Essay About SuperHeavy Album Review
Today marks an interesting day in Music history – the release of a very unique album by an uncanny crew of musicians. Today SuperHeavy released their self-titled debut album. SuperHeavy is a rock super group consisting of Mick Jagger, Joss Stone, Damian Marley, Dave Steward, and A.R. Rahman. SuperHeavy is the brainchild of Dave Stewart, of the Eurythmics. Stewart said he had the idea for the album while living in his home in St. Ann’s Bay, Jamaica. Stewart then urged The Rolling Stone’s front man to fuse their sound with that of Indian orchestras, and SuperHeavy was born.
For those of you who are not familiar with the band members aside from Mick Jagger, I will run down the list for you. Joss Stone is an English Soul singer and songwriter who may be most famous for her cover of the The White Stripes “Fell in Love with a Girl.” Dave Stewart, as stated above was Annie Lennox’s other half of the Eurythmics, who were made famous by their song, “Sweet Dreams.” Damien Marley is of course the son of the reggae superstar, Bob Marley. A.R. Rahman is the strange and interesting part of this group. A.R. is an Indian film composer, record producer, musician, singer, and philanthropist. Time rated him as the world’s most prominent and prolific composer.
Early in 2009 this motley crew experimented in Jim Henson Studios in Los Angeles, where they recorded 29 songs in 10 days. They recorded 35 songs total, some lasting as long as one hour and ten minutes long, before being edited down. Judging by this, these guys were not messing around with creating a meaningful album. After listening to this album once through, I was very surprised at how much I enjoyed the flow and sound of it all.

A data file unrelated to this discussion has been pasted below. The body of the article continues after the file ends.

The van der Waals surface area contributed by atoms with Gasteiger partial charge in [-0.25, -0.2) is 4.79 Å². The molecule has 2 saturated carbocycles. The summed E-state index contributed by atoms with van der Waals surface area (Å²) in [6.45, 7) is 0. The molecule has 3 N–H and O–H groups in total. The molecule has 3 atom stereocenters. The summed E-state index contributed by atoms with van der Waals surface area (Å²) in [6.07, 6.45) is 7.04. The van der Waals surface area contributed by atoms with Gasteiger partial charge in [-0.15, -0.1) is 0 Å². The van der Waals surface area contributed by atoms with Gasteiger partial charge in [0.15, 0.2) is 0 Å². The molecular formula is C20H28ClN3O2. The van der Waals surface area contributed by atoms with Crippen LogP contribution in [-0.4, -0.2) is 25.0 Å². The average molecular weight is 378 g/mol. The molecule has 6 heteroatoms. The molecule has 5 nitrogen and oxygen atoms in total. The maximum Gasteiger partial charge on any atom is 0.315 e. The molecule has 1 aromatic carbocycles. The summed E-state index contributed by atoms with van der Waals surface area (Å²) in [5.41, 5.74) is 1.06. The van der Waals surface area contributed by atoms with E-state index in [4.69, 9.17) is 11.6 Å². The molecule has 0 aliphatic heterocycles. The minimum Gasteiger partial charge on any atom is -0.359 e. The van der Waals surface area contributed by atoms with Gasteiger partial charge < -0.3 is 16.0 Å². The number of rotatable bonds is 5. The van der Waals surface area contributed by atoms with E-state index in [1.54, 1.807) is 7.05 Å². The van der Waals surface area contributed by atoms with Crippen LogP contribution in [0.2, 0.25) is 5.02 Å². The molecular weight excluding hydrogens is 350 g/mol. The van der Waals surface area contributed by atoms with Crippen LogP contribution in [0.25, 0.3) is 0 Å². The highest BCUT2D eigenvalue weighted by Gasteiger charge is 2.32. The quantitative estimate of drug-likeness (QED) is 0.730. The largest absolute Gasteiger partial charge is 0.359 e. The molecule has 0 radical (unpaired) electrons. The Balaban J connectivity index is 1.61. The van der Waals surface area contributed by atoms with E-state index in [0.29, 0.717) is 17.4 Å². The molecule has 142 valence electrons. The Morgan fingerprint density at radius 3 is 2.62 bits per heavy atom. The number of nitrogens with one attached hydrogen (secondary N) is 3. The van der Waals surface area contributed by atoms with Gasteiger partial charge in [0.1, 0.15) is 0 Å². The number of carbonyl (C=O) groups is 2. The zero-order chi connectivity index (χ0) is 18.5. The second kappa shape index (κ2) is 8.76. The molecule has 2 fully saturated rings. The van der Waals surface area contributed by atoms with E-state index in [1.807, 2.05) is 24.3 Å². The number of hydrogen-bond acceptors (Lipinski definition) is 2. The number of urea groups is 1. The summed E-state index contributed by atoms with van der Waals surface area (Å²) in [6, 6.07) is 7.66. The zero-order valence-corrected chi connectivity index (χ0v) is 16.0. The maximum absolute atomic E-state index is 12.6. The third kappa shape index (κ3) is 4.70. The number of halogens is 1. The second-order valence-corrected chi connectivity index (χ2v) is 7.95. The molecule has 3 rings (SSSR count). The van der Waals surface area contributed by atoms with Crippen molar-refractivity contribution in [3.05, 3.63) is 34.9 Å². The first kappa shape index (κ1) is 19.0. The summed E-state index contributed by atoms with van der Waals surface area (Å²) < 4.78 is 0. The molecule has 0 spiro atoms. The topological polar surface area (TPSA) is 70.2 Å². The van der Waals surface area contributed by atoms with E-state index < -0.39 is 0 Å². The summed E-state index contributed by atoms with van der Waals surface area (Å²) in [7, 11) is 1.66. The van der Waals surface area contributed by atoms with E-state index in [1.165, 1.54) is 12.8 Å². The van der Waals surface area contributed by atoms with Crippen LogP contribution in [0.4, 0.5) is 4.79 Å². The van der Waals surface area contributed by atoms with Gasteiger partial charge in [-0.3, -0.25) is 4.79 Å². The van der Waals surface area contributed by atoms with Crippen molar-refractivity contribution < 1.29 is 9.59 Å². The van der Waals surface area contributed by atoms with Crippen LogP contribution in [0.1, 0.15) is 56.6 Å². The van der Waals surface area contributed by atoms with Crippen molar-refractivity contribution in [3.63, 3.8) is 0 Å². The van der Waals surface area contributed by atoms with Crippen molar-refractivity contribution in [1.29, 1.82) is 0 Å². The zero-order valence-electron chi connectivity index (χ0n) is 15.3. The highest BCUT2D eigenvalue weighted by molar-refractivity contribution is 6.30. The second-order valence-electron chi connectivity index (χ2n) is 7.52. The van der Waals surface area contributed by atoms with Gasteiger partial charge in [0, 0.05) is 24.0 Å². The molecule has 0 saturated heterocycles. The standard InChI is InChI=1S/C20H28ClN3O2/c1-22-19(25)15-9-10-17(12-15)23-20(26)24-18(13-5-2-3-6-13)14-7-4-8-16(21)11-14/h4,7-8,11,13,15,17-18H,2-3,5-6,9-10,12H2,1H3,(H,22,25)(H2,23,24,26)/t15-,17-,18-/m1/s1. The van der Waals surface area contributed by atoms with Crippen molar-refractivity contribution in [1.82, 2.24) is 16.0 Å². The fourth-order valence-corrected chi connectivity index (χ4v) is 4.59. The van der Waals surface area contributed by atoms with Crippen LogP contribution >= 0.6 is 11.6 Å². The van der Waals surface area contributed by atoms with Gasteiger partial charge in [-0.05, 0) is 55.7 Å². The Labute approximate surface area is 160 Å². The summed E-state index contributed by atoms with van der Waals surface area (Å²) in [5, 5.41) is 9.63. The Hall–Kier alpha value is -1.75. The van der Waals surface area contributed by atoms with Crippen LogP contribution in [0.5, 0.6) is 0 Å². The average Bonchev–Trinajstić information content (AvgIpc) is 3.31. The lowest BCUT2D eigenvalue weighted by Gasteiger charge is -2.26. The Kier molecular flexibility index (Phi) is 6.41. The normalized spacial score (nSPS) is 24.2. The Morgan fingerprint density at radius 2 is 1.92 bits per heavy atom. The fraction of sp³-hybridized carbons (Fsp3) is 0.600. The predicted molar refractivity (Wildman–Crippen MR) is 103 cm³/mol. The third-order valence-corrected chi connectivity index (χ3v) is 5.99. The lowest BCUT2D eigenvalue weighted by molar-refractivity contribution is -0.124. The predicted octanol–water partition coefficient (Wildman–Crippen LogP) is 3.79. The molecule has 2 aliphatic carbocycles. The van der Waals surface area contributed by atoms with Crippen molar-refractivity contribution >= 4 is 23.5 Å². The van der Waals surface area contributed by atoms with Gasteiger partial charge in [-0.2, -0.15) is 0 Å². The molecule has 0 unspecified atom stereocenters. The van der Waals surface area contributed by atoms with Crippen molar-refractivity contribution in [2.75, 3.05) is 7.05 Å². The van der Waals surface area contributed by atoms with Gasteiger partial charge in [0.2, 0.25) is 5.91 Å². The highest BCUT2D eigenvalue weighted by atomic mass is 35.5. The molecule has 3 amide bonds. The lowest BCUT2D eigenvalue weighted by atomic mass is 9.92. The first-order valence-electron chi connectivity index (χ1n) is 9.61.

After purchasing the first single from the album “Miracle Worker,” I was unsure as to whether I loved it or lamented it. The mix of Damien Marley’s rhythm section, consisting of bassist/composer Shiah Coore and drummer Courtney Diedrick, and Mick Jagger’s raw vocals is a strange mix for the ear, at first. The mix of dancehall and soul was a hard pill to swallow, but after listening to the album all the way through, I realized they were actually quite appropriate bedfellows. The soul in Stone’s and Jagger’s voice is an amazing compliment to the sometimes mundane sound of reggaeton or dancehall.
Reggae is natural to Jagger, who is largely responsible for Peter Tosh’s cosmic rise to reggae celebrity. In addition to the mix of these sounds, you also have the very talented multi-instrumental Stewart and a renowned Indian composer adding their influences with violins adding to the sound’s thickness. “Satyameva Jayate,” the national motto of India which literally translates to “Truth Alone Triumphs,” is sung by Jagger in Sanskrit and is a very cool track composed by Rahman.
Overall I would say that this album has a pretty cool sound to it. If you are like me, and are biting at the bit for The Rolling Stones to tour next year for their 50th anniversary, you welcome anything that has Mick’s name attached to it blindly. Luckily, this album is more than some musical big wigs getting together to have fun (although it is clear that they are having fun in the album).
These guys got together to create something new, which in mainstream music is something of a hot commodity these days. The album sound is diverse, and keeps you listening. To be honest, I like all of the tracks on the album, but if you are looking for a taste of it, the single “Miracle Worker” may not be the best sample. I would check out “One Day One Night” for a better representation. While on the subject of super groups, here are some others that you should do your own research on, and demand a listen. Traveling Wilburys; CCCP; Them Crooked Vultures; Blind Faith; Oysterhead. Check it out and let me know what you think.